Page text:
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Former FDA Head: ‘I Think Eventually This Will Be Considered A Three-Dose Vaccine’

   DailyWire.com
Derek Thompson, a personal support worker, is inoculated with the Pfizer/BioNTEch coronavirus disease (Covid-19) vaccine at The Michener Institute, in Toronto, Ontario on December 14, 2020.
CARLOS OSORIO/POOL/AFP via Getty Images

On Sunday, former FDA head and current Pfizer board member Dr. Scott Gottlieb appeared on “Face the Nation” with Margaret Brennan to discuss COVID-19 vaccination, as well as ongoing mandate efforts.

During the segment, following a broader discussion about booster shots, Brennan asked Gottlieb if the CDC should define “fully vaccinated” as those who have had COVID booster shots.

“You’ve already seen governors in Connecticut and New Mexico say three doses is fully vaccinated,” Brennan stated. “Should the CDC say you need a booster to be considered fully vaccinated?”

Gottlieb replied that he believes “at some point they’re going to, but not this year.”

He continued:

I think eventually this will be considered a three dose vaccine, but I would be hard pressed to believe CDC is going to make that recommendation any time soon, in part because of this debate about whether or not younger people who are at less risk should be receiving that third dose, in states where governors are looking to do this, and I think some local communities will do it. Some businesses are probably going to do it quite soon. I think in cases where entities are going to mandate three doses for people who are six months out from the second dose, they’re doing that because they’re using the vaccine as a way to control transmission and try to end this pandemic.

PARTIAL TRANSCRIPT:

BRENNAN: Last Sunday, you told us it was one of the biggest missed opportunities for the administration to not have rolled out boosters and made them eligible for all earlier on. The CDC now has said all adults may get a booster shot and that those over age 50 should get a booster. Can you interpret that language for us?

GOTTLIEB: Well, look, I think the reluctant nature by which CDC has been stepping into this debate reflects a broader ambivalence or a broader debate happening in a public health community about whether the vaccines should be used as tools to protect people from bad outcomes from COVID, or whether they should be used as tools to try to end the pandemic and control transmission. If you’re recommending boosters for people 50 and over at this point, you’re recommending a booster so that you can improve their immunity, protect them from a bad COVID outcome because we see clear evidence of declining immune protection from the vaccines after six months, and that person is now at increased risk of having a severe case of COVID and having a bad outcome. If you are recommending boosters at this point for younger individuals, people who are 20, people who are in their teens, even 30s, in that case, there is a perception that you’re recommending the booster not necessarily to protect that individual because they probably still have pretty good immune protection from the first two doses and they were at lower risk anyway. But you’re recommending the booster as a tool to try to make them less likely to pass on the virus.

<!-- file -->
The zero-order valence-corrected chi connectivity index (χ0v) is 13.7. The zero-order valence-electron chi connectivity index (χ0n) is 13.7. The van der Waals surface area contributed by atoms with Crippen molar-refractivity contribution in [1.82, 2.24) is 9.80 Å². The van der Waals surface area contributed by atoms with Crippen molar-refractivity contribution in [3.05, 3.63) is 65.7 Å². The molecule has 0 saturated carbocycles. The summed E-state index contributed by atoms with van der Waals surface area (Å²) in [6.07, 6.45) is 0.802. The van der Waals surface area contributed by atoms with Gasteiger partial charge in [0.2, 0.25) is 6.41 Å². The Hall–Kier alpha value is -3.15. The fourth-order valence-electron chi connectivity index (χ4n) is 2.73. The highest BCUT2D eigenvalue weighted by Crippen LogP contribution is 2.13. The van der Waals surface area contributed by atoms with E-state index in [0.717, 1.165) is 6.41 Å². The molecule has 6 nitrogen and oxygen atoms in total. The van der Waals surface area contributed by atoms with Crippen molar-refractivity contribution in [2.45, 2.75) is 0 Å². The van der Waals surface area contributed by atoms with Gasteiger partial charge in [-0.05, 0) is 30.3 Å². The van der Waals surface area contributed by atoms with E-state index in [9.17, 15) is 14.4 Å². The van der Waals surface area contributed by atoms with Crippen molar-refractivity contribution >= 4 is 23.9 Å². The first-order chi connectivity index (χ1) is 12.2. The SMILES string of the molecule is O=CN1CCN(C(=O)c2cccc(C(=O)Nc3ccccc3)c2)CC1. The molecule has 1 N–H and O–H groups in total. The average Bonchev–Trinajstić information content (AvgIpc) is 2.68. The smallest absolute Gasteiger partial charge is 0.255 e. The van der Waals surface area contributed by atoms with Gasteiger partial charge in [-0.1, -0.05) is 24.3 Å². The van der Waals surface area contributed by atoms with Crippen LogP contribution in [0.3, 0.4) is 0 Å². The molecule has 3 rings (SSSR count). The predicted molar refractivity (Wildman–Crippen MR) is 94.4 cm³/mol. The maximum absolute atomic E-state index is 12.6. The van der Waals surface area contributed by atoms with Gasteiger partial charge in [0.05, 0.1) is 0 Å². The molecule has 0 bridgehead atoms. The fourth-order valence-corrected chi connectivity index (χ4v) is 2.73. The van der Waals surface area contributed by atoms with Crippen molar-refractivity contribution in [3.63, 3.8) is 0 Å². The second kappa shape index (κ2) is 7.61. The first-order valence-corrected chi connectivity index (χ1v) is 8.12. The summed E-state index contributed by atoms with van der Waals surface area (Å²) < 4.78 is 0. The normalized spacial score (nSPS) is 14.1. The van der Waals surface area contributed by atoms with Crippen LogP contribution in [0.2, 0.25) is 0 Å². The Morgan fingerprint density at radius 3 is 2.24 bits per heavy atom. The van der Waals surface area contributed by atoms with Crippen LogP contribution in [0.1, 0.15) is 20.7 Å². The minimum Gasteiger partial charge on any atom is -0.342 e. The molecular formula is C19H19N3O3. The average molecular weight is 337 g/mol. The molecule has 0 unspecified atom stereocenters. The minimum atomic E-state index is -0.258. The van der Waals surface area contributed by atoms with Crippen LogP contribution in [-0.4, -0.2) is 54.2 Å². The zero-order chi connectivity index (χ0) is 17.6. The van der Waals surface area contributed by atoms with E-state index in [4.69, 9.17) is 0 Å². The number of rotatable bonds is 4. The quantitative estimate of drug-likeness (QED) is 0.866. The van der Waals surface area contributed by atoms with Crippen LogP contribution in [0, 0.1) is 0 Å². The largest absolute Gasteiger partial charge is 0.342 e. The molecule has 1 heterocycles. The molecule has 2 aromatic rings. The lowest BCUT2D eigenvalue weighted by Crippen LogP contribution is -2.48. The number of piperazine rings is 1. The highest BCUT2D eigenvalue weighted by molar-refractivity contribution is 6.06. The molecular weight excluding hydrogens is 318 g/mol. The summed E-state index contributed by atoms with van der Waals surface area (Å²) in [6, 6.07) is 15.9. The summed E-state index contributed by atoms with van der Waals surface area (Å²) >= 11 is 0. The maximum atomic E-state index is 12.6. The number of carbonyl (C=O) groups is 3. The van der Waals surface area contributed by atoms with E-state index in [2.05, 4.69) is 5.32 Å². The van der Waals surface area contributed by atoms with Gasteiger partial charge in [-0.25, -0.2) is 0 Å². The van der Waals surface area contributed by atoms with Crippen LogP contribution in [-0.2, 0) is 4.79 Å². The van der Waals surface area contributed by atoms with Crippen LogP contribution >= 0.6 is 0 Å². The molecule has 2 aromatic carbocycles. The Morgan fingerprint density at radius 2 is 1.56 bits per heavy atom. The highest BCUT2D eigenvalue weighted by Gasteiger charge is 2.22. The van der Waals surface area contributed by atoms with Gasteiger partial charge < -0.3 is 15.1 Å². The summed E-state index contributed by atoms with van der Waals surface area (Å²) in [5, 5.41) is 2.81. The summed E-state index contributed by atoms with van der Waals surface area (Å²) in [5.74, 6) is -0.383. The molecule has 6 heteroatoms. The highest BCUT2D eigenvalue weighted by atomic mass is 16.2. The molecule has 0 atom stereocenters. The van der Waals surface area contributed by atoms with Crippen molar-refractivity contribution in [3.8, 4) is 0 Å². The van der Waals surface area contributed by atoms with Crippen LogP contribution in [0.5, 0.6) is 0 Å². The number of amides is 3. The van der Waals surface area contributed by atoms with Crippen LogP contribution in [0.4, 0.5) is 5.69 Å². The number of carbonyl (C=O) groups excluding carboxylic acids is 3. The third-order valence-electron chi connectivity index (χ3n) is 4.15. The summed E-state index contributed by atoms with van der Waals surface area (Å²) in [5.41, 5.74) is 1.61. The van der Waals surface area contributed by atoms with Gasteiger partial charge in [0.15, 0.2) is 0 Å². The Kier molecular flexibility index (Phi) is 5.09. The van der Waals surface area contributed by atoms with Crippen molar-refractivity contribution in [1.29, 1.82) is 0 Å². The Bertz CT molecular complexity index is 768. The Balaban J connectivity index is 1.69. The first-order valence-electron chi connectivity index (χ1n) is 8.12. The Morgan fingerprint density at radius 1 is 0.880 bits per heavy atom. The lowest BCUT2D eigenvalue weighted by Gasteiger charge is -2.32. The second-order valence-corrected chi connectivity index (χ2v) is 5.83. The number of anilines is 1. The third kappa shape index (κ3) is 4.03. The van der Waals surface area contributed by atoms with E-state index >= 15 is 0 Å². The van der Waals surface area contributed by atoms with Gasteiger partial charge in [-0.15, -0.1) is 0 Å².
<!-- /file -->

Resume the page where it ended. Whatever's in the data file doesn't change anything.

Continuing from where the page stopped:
BRENNAN: You’ve already seen governors in Connecticut and New Mexico say three doses is fully vaccinated. Should the CDC say you need a booster to be considered fully vaccinated?

GOTTLIEB: I think at some point they’re going to, but not this year, I think eventually this will be considered a three dose vaccine, but I would be hard pressed to believe CDC is going to make that recommendation any time soon, in part because of this debate about whether or not younger people who are at less risk should be receiving that third dose, in states where governors are looking to do this, and I think some local communities will do it. Some businesses are probably going to do it quite soon. I think in cases where entities are going to mandate three doses for people who are six months out from the second dose, they’re doing that because they’re using the vaccine as a way to control transmission and try to end this pandemic. And you know, there are people in the public health community who don’t think that that’s an inappropriate way to use the vaccine. But this is a debate that’s going on right now in the public health community. And CDC’s sort of stuttering approach to how they’ve embraced boosters is reflective of that debate.

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